According to his website, legendary British pastor, author, and theologian John Stott is retiring from public ministry at the age of 86. Stott spent several decades as the rector of All Soul’s Church, Langham Palace, an Anglican church in London, where he remains instated as rector emeritus. Stott’s published works include such notable pieces as The Cross of Christ (the most expansive, powerful exposition on the meaning of Christ’s death ever published) and Basic Christianity, among many, many others. Stott’s contributions to evangelical Christianity as a whole are numerous, and include framing the Lausanne Covenant (a 1974 proclamation of 2,300 Christian leaders from around the globe gathered in Lausanne, Switzerland, spearheaded by Billy Graham to encourage active, world-wide evangelism).
There is much more I could say about John Stott. He spent his entire career in pastoral ministry, and lectures he would give at conferences largely encouraged the missiology of the local church. He is also notable, for instance, for having lived his 86 years in total celibacy. His commitment to scriptural inerrancy and authority and to historically reformed theology in the Anglican Church during a time where there is much heterodoxy seeping into that denomination’s doors is incredible. However, I digress, to list all of Stott’s accomplishments would take pages. John Stott, along with J.I. Packer and possibly Billy Graham, represent perhaps the grandfatherly figures (all in their 80s) in the church who have made incredible impacts in their realms in the last century (Stott in pastoral teaching, Packer in theology, and Graham in evangelism) and whom we will have with us only a short time longer.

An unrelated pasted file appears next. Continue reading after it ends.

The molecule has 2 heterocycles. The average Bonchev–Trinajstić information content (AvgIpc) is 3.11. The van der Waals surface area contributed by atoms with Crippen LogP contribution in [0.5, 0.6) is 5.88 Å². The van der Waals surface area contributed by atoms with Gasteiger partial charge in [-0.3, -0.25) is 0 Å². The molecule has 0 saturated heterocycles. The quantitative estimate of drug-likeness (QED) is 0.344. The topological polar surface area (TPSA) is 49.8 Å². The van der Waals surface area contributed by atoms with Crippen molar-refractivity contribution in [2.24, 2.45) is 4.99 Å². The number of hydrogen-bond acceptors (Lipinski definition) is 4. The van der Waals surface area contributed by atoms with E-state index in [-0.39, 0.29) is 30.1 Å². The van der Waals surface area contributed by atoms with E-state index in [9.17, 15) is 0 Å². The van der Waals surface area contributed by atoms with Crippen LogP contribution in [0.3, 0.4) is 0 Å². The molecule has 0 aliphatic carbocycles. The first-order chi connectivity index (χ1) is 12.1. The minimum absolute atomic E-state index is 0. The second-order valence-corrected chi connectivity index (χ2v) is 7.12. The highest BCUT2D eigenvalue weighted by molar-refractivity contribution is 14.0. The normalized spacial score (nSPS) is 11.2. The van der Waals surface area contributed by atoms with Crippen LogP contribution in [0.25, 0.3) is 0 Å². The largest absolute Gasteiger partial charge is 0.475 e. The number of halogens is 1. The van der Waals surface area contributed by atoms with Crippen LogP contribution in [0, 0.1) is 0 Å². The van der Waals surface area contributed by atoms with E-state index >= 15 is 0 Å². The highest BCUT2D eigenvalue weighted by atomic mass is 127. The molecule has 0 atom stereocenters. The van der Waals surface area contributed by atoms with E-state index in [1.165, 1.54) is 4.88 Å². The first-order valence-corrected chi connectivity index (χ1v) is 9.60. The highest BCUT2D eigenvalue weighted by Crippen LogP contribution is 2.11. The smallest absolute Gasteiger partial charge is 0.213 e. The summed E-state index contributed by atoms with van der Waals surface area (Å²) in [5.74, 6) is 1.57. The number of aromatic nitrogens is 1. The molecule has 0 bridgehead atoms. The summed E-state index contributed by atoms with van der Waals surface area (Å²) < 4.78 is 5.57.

If you have never read anything by John Stott, I highly recommend it. The Cross of Christ, for instance, has made a great impact in my life, and I would encourage you to read it or any other of John Stott’s great works.